Democrats were not offering subtle signals to Rep. Anthony Weiner that they wanted him to quit. One after another, they whacked him with the verbal equivalents of two-by-fours. From the president of the United States to the Democratic House leader to the chair of the Democratic National Committee — and on and on from there — they told Weiner that they were tired of seeing his story dominate the news.
He got the message. Some Democrats were annoyed that he didn’t just send a letter or issue a statement. But come on, this is Anthony Weiner. He was not going to go quietly. They should just be grateful that he’s moving on.
I was struck by a stray comment I heard on a cable channel. “Will this end the distraction?” Actually, that is almost entirely up to the media themselves.Unless there is some legal development in the story that puts Weiner in jeopardy, this should end it. No new pictures, assuming there are new pictures, will add anything of substance to what we already know.
How much did this damage Democrats? It did change the story line from coverage of another politician whose name Democrats could not repeat often enough: Rep. Kathy Hochul, who won the party its special election victory in New York’s 26th District and put the Paul Ryan budget and its Medicare proposals at the very center of the political dialogue. Every Democrat wanted that story to stay alive forever. Moving Hochul offstage and replacing her with the Weiner of this particular caper is not a casting change than any Democrat would have ordered up. On the other hand, with Democrat after Democrat condemning Weiner and demanding he go, it’s hard to see any permanent damage. It certainly didn’t hurt the party to have important Democratic women such as Nancy Pelosi and Debbie Wasserman Schultz pressing the case against him.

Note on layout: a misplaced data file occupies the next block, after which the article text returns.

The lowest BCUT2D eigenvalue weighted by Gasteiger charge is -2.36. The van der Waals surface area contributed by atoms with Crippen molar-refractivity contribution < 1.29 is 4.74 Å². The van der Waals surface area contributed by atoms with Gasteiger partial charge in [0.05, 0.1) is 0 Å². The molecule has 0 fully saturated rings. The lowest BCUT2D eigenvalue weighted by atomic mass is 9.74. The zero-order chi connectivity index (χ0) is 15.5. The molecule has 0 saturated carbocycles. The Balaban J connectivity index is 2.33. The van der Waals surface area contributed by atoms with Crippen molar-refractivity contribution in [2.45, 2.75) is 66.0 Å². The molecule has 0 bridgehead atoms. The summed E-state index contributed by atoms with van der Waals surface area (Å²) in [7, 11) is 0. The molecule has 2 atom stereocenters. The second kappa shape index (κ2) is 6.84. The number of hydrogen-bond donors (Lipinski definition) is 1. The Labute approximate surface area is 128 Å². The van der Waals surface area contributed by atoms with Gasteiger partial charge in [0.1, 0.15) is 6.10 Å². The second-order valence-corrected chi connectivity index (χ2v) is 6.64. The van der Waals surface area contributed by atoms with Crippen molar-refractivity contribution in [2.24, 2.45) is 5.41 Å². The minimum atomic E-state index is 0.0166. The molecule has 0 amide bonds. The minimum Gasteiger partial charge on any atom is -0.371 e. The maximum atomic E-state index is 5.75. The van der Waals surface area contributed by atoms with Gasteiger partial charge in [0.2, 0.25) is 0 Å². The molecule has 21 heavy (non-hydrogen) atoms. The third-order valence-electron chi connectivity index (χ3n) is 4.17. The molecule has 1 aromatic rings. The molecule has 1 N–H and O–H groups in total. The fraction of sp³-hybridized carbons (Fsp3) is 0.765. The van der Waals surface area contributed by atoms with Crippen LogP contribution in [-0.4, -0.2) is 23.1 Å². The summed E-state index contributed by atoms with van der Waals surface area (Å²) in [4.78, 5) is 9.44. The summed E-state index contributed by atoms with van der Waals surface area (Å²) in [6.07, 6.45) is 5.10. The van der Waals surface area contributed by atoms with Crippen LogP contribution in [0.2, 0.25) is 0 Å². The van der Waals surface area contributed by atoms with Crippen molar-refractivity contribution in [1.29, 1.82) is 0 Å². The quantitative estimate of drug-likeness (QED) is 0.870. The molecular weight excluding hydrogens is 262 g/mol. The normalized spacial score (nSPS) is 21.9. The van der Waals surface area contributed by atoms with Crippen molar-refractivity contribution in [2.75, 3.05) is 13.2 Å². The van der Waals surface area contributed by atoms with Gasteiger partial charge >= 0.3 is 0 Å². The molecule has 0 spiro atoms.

And let’s be clear: Weiner’s resignation was a political imperative, not a moral imperative. Given all the politicians who have hung around after a variety of scandals, I see no discernible moral rule about who should quit and who shouldn’t. But his situation was unsustainable politically, partly because the entire leadership of his party was furious over how much attention his scandal was drawing away from other things, and partly because this was not the sort of sin that voters are familiar with. High-tech exhibitionism is something entirely new and strange. Ezra Klein pithily summed up his other problems: “He’s paying for how media-friendly his indiscretions were, how the pictures and transcripts kept dribbling out, how little goodwill he had among his fellow Democrats.”
Now, can he come back? Sure, assuming that there are no new revelations. Americans like comeback stories, and the traditional theological formula works pretty well in politics: confession, repentance, and then good works. (In the modern era, we’ve added therapy.) You pray that forgiveness follows. Weiner signaled that this is the route he wants to take when he told reporters that he was “looking for other ways to contribute my talents.” After a decent interval — probably longer than Weiner would like — he could reappear, talk about what he’s learned from his transgressions, develop a gift for self-deprecating humor (he does have a sense of humor), and do something community-oriented that has absolutely nothing to do with politics. It would help if he developed a bit of humility, not a virtue that seems to come easily to him. And he has a special advantage: Every cable TV booker has his number.
One caveat: All leading Democrats in Washington are praying that his comeback effort doesn’t start too soon. They hope that he takes a long, long time out of the spotlight before launching Weiner, the Repentance Tour. But be prepared. It will happen.
POSTSCRIPT: Let’s give Steve Stromberg three cheers for calmly listing elsewhere on this blog the genuinely important things that happened today. It was a lovely, quiet cry of protest against the media’s obsession with this story.